Not only do you get to hang out with monkeys at this hilltop park but you get an amazing view of Kyoto! Though be prepared for a 20-30 minute hike uphill…Definitely worth it though. The Japanese macaque monkeys roam freely and it was cool to see them chilling out in their natural habitat.
By this point we were starving so we headed to Nishiki Market for lunch. This place is a haven for foodies as the street food here is exotic and plentiful. More on about what we actually ate in my next post!
Doing a tea ceremony was on my bucket list so before we left on our trip out to japan I found this place online that is based right near Kinkaku-ji in Kyoto. It was a great experience and was fascinating to learn about the history behind tea ceremony’s as well as having some tasty matcha. Even Topher enjoyed the matcha.
Also known as the Golden Pavillion, this was a must do for Topher and I. Kyoto has a ridiculous number of shrines and temples which you would have to spend years visiting to get round them all so you just have to pick a handful if you’re on a short trip. This was one of ours. How gorgeous is it? We got here about 4.30ish so just before it closed at 5.
Our last stop of the day was Yasaka Shrine. Afterwards we wandered around the streets of Gion until it got dark and we realised how shattered we were! I’m not even sure what this place below is called just that we stumbled upon it and it looked pretty.
We got back to our apartment and this place was huge! It’s a definite must do to try and stay somewhere like this. We couldn’t really afford to stay in a pricy ryokan which is a traditional Japanese inn so this was a great alternative.
Though one downside was that we did both get a bit freaked out during the night as we realised the place reminded us of the horror film The Grudge. Both of us had the thought but didn’t want to freak the other out so didn’t mention it at the time! Something we definitely laughed about the next morning.
This was right at the top of my Kyoto bucket list so we got up super early and headed to the south of the city to arrive at the bottom of Mt Inari just after 6am. Something that I highly recommend if this is something you want amazing people free photos of. It was just us, a handful of tourists and some super polite photographers who had the place to ourselves. Perfect!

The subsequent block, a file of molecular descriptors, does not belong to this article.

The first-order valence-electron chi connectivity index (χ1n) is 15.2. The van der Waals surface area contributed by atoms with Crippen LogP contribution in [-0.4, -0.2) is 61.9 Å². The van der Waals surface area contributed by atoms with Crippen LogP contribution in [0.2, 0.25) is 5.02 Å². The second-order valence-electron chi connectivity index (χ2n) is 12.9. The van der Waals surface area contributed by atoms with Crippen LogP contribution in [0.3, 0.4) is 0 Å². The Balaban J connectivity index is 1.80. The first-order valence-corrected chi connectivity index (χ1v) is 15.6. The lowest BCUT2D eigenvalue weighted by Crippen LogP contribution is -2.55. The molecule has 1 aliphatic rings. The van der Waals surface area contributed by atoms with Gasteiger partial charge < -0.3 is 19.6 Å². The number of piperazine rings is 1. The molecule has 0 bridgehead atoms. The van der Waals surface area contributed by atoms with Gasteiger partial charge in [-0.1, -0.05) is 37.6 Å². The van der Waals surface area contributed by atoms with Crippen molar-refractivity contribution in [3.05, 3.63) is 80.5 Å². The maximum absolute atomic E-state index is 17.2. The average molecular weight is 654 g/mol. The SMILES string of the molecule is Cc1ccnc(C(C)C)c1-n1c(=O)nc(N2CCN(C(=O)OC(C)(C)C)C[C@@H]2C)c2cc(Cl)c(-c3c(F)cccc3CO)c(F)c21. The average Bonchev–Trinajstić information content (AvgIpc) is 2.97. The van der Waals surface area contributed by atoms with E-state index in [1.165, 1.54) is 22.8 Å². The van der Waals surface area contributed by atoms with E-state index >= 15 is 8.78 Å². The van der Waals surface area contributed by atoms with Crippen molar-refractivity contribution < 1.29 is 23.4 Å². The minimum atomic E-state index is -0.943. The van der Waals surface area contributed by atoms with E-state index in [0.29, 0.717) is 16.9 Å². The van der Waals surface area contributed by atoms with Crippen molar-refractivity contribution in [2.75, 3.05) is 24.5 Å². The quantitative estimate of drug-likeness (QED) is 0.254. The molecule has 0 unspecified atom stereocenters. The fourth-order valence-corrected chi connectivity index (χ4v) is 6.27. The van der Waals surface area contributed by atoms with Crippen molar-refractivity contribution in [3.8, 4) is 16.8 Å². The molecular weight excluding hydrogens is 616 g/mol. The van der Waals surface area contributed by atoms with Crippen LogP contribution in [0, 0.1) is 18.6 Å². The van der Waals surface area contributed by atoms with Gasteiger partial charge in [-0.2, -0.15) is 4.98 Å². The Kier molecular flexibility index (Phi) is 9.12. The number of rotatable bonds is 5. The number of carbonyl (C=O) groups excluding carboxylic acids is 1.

It is a long hike though so decide amongst your group how far you’re willing to go! If you just want some cool gate photos you don’t need to go far at all. If you want the amazing view of the city you only need to go halfway. If you want bragging rights for getting to the top of Mt Inari, then you will be doing the entire thing. We did the entire thing.
I cannot stress enough that if you just want the gates and the view you don’t need to go to the top. There is no view at the top as there is a hut in the way. There is a shrine but that is it. Oh and this cool sign that proves you did a crap load of cardio. Yeeeessssss. But this is definitely a tired face that regrets wearing a jacket on top of a jumper!
This is the view that you get halfway up. Pretty!
I’m glad we did the whole thing though. Such a beautiful place. By the time we got back to the bottom at around 8am there were a lot more people streaming in so the 6am arrival was worth it for our photos and footage we got. I’ve also seen on vlogs I’ve watched where people arrive around noon and the place is packed! So if you’re going decide what time works best for you.
I’d heard great things about this walking trail so added it to my must do’s. I wasn’t sure if we’d catch the cherry blossoms but we did so that made it even prettier than I can imagine it looks all year round.
This was the last thing we did in Kyoto before heading back to the apartment, getting our bags and heading to Kyoto station to catch a train to Osaka. So I’ll just leave you with this photo of a building across the street from our apartment that made us giggle.
So stay tuned for my next post: What we ate in Kyoto!